Paste: In general terms, what was your experience of writing for Tahar, and specifically, could you talk about the scene where he goes into the mosque and breaks protocol and has this—I would describe it as almost like he disappears from himself for a moment.
Houston: I have to give all of the credit for that scene to [director] Ali Selim, because we did talk about it the room, but what I wrote on the page was just a hint of that—Ali did something so amazing and unexpected with a few lines that I had written. He also directed a movie that I love called Sweet Land, which you should check out if you liked that scene. It’s a beautiful film. I think about it all the time.
When we met with Tahar, we had broken that scene out in the mosque, but it was different after we talked to him. And one of the reasons it was different was because Tahar was really interested in the struggle with faith—being somebody like Ali Soufan and being connected to Islam and then watching what’s happening and how people are misinterpreting scripture for their own purposes. But also being a person who wants to be close to Allah, but who maybe isn’t, and who’s searching for a certain closeness, or who’s not sure if he should be wanting that closeness. What’s happening in that scene is somebody forgetting himself for a moment. We were trying to capture the strangeness and the complication that he feels having entered the mosque following somebody.
Paste: For the first time in five episodes, I laughed out loud during “Y2K”—at that line about the ham-and-cheese croissant. [Jamie Neumann’s Toni-Ann Marino, an FBI agent posted inside the CIA’s Alec Station, says to her partner, played by Louis Cancelmi: “Vince, if you don’t let me finish this ham-and-cheese croissant while it’s still hot, I promise, I will lose my shit.”] Was there talk in the room about how to approach levity in a narrative whose subject matter is so serious?
Houston: One of the things that you have to keep in mind is, these are people. These are regular, human people. They crack jokes. They do strange things. They have affairs. They lie. They cheat. All of that complication, sometimes it shows up at work, sometimes it doesn’t, but they’re people, and that means at various points throughout the day, funny things were happening. I think, too, having met some of the people involved, some of the characters that we were bringing to life—like Ali Soufan, who has a great sense of humor, and the person Vince is based on [FBI agent Mark Rossini], really funny guy—it was about bringing levity, but also being honest about who these people were. For that scene, too, we wanted to be honest abut the stresses of these jobs, and what people were going through as FBI agents, as CIA agents, who—regardless of how you feel about the work they do—a lot of the time are working around the clock. What does that look like? How does that inform their behavior and the way they think? And isn’t it sometimes funny what can happen as a result of those stresses?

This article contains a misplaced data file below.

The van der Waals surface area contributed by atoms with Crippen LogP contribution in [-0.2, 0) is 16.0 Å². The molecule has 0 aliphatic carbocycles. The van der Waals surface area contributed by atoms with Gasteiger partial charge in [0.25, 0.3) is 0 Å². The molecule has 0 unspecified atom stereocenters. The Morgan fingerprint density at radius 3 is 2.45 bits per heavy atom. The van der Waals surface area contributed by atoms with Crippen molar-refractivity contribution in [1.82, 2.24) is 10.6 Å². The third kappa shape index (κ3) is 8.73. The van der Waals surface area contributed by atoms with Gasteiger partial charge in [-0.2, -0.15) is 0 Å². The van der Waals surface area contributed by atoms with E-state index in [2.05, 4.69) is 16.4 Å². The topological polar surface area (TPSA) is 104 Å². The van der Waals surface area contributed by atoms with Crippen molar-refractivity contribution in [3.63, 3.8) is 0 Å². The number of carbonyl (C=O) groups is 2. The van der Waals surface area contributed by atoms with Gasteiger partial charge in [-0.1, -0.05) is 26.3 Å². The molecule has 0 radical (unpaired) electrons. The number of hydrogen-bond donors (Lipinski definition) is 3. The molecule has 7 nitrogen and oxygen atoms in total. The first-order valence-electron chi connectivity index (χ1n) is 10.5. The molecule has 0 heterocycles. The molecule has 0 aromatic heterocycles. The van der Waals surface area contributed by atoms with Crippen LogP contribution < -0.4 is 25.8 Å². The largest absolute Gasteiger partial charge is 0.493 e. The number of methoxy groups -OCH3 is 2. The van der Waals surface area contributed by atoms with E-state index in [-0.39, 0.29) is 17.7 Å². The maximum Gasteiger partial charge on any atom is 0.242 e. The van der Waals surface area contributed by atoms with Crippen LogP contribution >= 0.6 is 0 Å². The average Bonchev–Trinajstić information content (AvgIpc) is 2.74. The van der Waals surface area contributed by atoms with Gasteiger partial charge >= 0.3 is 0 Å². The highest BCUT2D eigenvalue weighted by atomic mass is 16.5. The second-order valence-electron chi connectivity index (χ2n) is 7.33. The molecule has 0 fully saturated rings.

Paste: My last question is about the Peter Jennings clip that comes at the end of the episode. It’s from his New Year’s Eve telecast that year, in the wee hours of the morning, and as he’s signing off he quotes an unnamed futurist: “Remember, when you put the known and the unknown into a computer, the unpredictable always outweighs the predictable.” And then John O’Neill [played by Jeff Daniels] turns off the TV. How did that get in there?
Houston: We talked about having the end of the episode and wanting to be like, OK, we just had this big party. Y2K is a big party. And it’s terrifying. What’s coming ahead is terrifying, because we sort of think we have a handle on things—when O’Neill is making all those arrests, it’s like, we’re trying to get a handle on this thing, but we know we don’t fully have a handle on these things. And that’s kind of the feeling of Y2K: We dodged the thing that we thought was going to happen. We thought all the computers were going to shut down and all the lights were going to turn out, and everything’s fine. And then there’s a select group of people who know everything’s not fine. There are so many unanswered questions and we’re missing so many threads and we can’t catch them. I think with that clip we were trying to capture this very strange feeling of excitement and also fear of the unknown.
The Looming Tower is now streaming on Hulu. Read Paste TV editor Matt Brennan’s column on the series here.
Matt Brennan is the TV editor of Paste Magazine. He tweets about what he’s watching @thefilmgoer.